How To Survive Your Own Halloween Party

By Laura Moncur @ 5:00 am — Filed under:

For me, Halloween is the most important holiday of the year. My Halloween party is more important than Thanksgiving dinner and Christmas combined. It’s hard for me to stop bingeing when I place so much emphasis on one holiday, but after years of practice, I’m able to do it.

  • Bring something healthy: Our party is potluck, so I have no control over what food is going to show up at my door. I can only control what I bring, so I make sure that there is a vegetable tray so I can nosh on veggies when I’m nervous.

  • Let yourself try the food: I also found that I would feel deprived if I didn’t eat anything that was brought to the party. Last year, I tried a very small taste of almost everything that was brought (except the purple glop that looked like it had a million eyeballs floating in it). I estimated the tastes at about 25 calories a bite. That way I was able to satisfy my curiosity without ruining my eating plan.

  • Remember that you’ll get another chance: The biggest mistakes I have made is when I have told myself that I’ll never get another chance to eat that food again. Someone would bring something delicious to the party and I would eat large quantities of it just because I thought I would never see it again. I can prevent this by telling myself to ask them to make it for me (or bring it to the party next year). For some, I suppose that asking for the recipe would be enough to prevent the binge.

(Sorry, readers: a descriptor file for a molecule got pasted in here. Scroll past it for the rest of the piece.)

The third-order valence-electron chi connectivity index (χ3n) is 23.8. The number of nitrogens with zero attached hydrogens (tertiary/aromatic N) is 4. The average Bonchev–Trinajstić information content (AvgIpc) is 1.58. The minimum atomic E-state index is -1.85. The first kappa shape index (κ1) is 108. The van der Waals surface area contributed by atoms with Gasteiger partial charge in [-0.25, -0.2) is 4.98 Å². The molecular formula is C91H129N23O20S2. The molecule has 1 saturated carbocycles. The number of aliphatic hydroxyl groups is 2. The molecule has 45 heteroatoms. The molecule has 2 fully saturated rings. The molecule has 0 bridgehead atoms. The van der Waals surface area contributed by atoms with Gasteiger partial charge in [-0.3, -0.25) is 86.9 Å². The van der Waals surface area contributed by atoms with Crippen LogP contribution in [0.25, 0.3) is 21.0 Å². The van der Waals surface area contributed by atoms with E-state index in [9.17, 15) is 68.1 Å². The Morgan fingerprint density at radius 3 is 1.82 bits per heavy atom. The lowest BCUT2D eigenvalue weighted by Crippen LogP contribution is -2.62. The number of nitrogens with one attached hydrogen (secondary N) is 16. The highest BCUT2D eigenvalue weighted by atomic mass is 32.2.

• Plan ahead: Decide what you’re going to do if you feel tempted to eat. Two years ago I decided to scan the room and talk to anyone who looked like they were lonely or neglected. Sometimes I talked to them for awhile, other times I introduced them to other people. Either way, I was able to head off bingeing before I even got close to the buffet table.

  • Avoid Alcohol: I don’t know about everyone else, but when I get a little tipsy, I throw my diet out the window. Plus, alcohol has a lot of calories. Double-plus, you might have to be sober to drive home guests. Better to just avoid it altogether.

My Halloween party is the only big event I plan all year long. I want it to be fun, but I have finally learned that having fun doesn’t mean gorging myself on food. Sure, food is part of the joy of my party, but if I plan ahead, I can have fun, food and a healthy evening that I don’t have to regret at the scale.


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